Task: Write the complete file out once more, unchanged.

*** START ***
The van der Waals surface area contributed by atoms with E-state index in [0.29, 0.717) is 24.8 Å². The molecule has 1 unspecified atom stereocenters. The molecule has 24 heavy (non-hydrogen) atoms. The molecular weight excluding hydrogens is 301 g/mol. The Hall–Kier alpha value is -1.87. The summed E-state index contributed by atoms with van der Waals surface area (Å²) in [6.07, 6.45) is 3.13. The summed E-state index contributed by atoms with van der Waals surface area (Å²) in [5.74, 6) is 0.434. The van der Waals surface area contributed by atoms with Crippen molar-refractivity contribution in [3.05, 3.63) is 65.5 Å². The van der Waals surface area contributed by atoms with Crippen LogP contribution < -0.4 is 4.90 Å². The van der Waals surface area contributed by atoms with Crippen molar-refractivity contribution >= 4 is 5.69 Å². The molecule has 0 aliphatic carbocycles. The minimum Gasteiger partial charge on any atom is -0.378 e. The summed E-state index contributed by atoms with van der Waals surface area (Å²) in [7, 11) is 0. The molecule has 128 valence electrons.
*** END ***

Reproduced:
The van der Waals surface area contributed by atoms with E-state index in [0.29, 0.717) is 24.8 Å². The molecule has 1 unspecified atom stereocenters. The molecule has 24 heavy (non-hydrogen) atoms. The molecular weight excluding hydrogens is 301 g/mol. The Hall–Kier alpha value is -1.87. The summed E-state index contributed by atoms with van der Waals surface area (Å²) in [6.07, 6.45) is 3.13. The summed E-state index contributed by atoms with van der Waals surface area (Å²) in [5.74, 6) is 0.434. The van der Waals surface area contributed by atoms with Crippen molar-refractivity contribution in [3.05, 3.63) is 65.5 Å². The van der Waals surface area contributed by atoms with Crippen LogP contribution < -0.4 is 4.90 Å². The van der Waals surface area contributed by atoms with Crippen molar-refractivity contribution >= 4 is 5.69 Å². The molecule has 0 aliphatic carbocycles. The minimum Gasteiger partial charge on any atom is -0.378 e. The summed E-state index contributed by atoms with van der Waals surface area (Å²) in [7, 11) is 0. The molecule has 128 valence electrons.